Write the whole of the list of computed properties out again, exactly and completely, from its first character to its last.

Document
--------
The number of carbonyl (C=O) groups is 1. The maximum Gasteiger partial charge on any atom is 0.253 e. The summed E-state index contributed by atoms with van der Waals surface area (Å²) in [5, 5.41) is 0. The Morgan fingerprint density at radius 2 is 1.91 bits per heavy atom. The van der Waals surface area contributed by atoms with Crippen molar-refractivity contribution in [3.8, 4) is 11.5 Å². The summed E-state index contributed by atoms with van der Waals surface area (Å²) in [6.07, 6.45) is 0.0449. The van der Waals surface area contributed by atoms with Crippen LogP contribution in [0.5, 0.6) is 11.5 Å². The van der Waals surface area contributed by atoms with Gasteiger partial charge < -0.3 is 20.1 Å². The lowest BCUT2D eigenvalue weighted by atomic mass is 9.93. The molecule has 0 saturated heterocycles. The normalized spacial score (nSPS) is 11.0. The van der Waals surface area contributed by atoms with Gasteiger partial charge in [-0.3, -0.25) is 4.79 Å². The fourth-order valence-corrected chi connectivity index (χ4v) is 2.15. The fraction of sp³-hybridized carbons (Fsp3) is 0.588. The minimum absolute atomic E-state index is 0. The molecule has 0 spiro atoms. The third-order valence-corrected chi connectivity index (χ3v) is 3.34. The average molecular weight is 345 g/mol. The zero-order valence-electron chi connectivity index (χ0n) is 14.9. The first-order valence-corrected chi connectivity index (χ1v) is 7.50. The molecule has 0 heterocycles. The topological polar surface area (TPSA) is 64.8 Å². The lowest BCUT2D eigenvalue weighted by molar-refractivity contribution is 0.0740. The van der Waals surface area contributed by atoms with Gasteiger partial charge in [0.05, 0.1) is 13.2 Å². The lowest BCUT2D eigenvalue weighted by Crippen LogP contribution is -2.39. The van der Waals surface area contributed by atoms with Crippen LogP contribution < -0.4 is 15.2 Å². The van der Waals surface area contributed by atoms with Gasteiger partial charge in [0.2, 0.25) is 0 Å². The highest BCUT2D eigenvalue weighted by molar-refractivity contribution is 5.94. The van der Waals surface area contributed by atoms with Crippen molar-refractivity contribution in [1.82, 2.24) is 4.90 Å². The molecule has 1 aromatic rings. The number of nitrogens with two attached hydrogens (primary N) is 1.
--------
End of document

The number of carbonyl (C=O) groups is 1. The maximum Gasteiger partial charge on any atom is 0.253 e. The summed E-state index contributed by atoms with van der Waals surface area (Å²) in [5, 5.41) is 0. The Morgan fingerprint density at radius 2 is 1.91 bits per heavy atom. The van der Waals surface area contributed by atoms with Crippen molar-refractivity contribution in [3.8, 4) is 11.5 Å². The summed E-state index contributed by atoms with van der Waals surface area (Å²) in [6.07, 6.45) is 0.0449. The van der Waals surface area contributed by atoms with Crippen LogP contribution in [0.5, 0.6) is 11.5 Å². The van der Waals surface area contributed by atoms with Gasteiger partial charge < -0.3 is 20.1 Å². The lowest BCUT2D eigenvalue weighted by atomic mass is 9.93. The molecule has 0 saturated heterocycles. The normalized spacial score (nSPS) is 11.0. The van der Waals surface area contributed by atoms with Gasteiger partial charge in [-0.3, -0.25) is 4.79 Å². The fourth-order valence-corrected chi connectivity index (χ4v) is 2.15. The fraction of sp³-hybridized carbons (Fsp3) is 0.588. The minimum absolute atomic E-state index is 0. The molecule has 0 spiro atoms. The third-order valence-corrected chi connectivity index (χ3v) is 3.34. The average molecular weight is 345 g/mol. The zero-order valence-electron chi connectivity index (χ0n) is 14.9. The first-order valence-corrected chi connectivity index (χ1v) is 7.50. The molecule has 0 heterocycles. The topological polar surface area (TPSA) is 64.8 Å². The lowest BCUT2D eigenvalue weighted by molar-refractivity contribution is 0.0740. The van der Waals surface area contributed by atoms with Gasteiger partial charge in [0.05, 0.1) is 13.2 Å². The lowest BCUT2D eigenvalue weighted by Crippen LogP contribution is -2.39. The van der Waals surface area contributed by atoms with Crippen LogP contribution < -0.4 is 15.2 Å². The van der Waals surface area contributed by atoms with Gasteiger partial charge in [0.2, 0.25) is 0 Å². The highest BCUT2D eigenvalue weighted by molar-refractivity contribution is 5.94. The van der Waals surface area contributed by atoms with Crippen molar-refractivity contribution in [1.82, 2.24) is 4.90 Å². The molecule has 1 aromatic rings. The number of nitrogens with two attached hydrogens (primary N) is 1.